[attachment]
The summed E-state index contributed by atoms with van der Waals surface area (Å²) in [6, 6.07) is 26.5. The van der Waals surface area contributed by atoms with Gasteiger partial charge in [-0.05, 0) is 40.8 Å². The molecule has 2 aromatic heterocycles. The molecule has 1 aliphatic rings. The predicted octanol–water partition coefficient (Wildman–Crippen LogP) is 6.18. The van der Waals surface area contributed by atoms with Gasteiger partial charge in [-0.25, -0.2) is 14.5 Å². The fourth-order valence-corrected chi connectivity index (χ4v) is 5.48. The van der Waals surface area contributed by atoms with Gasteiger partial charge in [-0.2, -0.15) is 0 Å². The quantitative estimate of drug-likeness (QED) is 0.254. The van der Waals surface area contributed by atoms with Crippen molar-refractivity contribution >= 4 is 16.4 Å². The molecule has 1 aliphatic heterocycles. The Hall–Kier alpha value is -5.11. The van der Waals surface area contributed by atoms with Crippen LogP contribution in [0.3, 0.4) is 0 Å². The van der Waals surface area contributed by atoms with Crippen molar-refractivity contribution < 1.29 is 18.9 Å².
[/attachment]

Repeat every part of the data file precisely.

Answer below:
The summed E-state index contributed by atoms with van der Waals surface area (Å²) in [6, 6.07) is 26.5. The van der Waals surface area contributed by atoms with Gasteiger partial charge in [-0.05, 0) is 40.8 Å². The molecule has 2 aromatic heterocycles. The molecule has 1 aliphatic rings. The predicted octanol–water partition coefficient (Wildman–Crippen LogP) is 6.18. The van der Waals surface area contributed by atoms with Gasteiger partial charge in [-0.25, -0.2) is 14.5 Å². The fourth-order valence-corrected chi connectivity index (χ4v) is 5.48. The van der Waals surface area contributed by atoms with Gasteiger partial charge in [-0.2, -0.15) is 0 Å². The quantitative estimate of drug-likeness (QED) is 0.254. The van der Waals surface area contributed by atoms with Crippen molar-refractivity contribution >= 4 is 16.4 Å². The molecule has 1 aliphatic heterocycles. The Hall–Kier alpha value is -5.11. The van der Waals surface area contributed by atoms with Crippen LogP contribution in [0.3, 0.4) is 0 Å². The van der Waals surface area contributed by atoms with Crippen molar-refractivity contribution < 1.29 is 18.9 Å².